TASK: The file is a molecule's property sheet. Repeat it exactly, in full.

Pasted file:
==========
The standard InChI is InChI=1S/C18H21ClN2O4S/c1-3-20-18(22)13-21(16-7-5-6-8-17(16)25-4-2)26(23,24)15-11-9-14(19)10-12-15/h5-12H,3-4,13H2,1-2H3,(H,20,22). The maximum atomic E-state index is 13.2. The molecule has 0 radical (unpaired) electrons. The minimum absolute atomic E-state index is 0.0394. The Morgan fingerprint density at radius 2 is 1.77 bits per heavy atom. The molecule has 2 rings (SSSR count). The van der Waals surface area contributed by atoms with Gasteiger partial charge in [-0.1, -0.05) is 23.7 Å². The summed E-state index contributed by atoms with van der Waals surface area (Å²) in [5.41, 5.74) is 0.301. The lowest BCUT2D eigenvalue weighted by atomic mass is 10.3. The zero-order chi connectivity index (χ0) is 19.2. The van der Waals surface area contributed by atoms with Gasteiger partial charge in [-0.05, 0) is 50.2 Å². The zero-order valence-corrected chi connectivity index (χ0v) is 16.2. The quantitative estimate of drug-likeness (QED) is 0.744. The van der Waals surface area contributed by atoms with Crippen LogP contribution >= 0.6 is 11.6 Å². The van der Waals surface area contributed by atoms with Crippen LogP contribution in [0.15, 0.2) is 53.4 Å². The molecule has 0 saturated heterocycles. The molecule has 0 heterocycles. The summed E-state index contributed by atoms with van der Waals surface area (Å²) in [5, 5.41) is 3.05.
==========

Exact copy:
The standard InChI is InChI=1S/C18H21ClN2O4S/c1-3-20-18(22)13-21(16-7-5-6-8-17(16)25-4-2)26(23,24)15-11-9-14(19)10-12-15/h5-12H,3-4,13H2,1-2H3,(H,20,22). The maximum atomic E-state index is 13.2. The molecule has 0 radical (unpaired) electrons. The minimum absolute atomic E-state index is 0.0394. The Morgan fingerprint density at radius 2 is 1.77 bits per heavy atom. The molecule has 2 rings (SSSR count). The van der Waals surface area contributed by atoms with Gasteiger partial charge in [-0.1, -0.05) is 23.7 Å². The summed E-state index contributed by atoms with van der Waals surface area (Å²) in [5.41, 5.74) is 0.301. The lowest BCUT2D eigenvalue weighted by atomic mass is 10.3. The zero-order chi connectivity index (χ0) is 19.2. The van der Waals surface area contributed by atoms with Gasteiger partial charge in [-0.05, 0) is 50.2 Å². The zero-order valence-corrected chi connectivity index (χ0v) is 16.2. The quantitative estimate of drug-likeness (QED) is 0.744. The van der Waals surface area contributed by atoms with Crippen LogP contribution >= 0.6 is 11.6 Å². The van der Waals surface area contributed by atoms with Crippen LogP contribution in [0.15, 0.2) is 53.4 Å². The molecule has 0 saturated heterocycles. The molecule has 0 heterocycles. The summed E-state index contributed by atoms with van der Waals surface area (Å²) in [5, 5.41) is 3.05.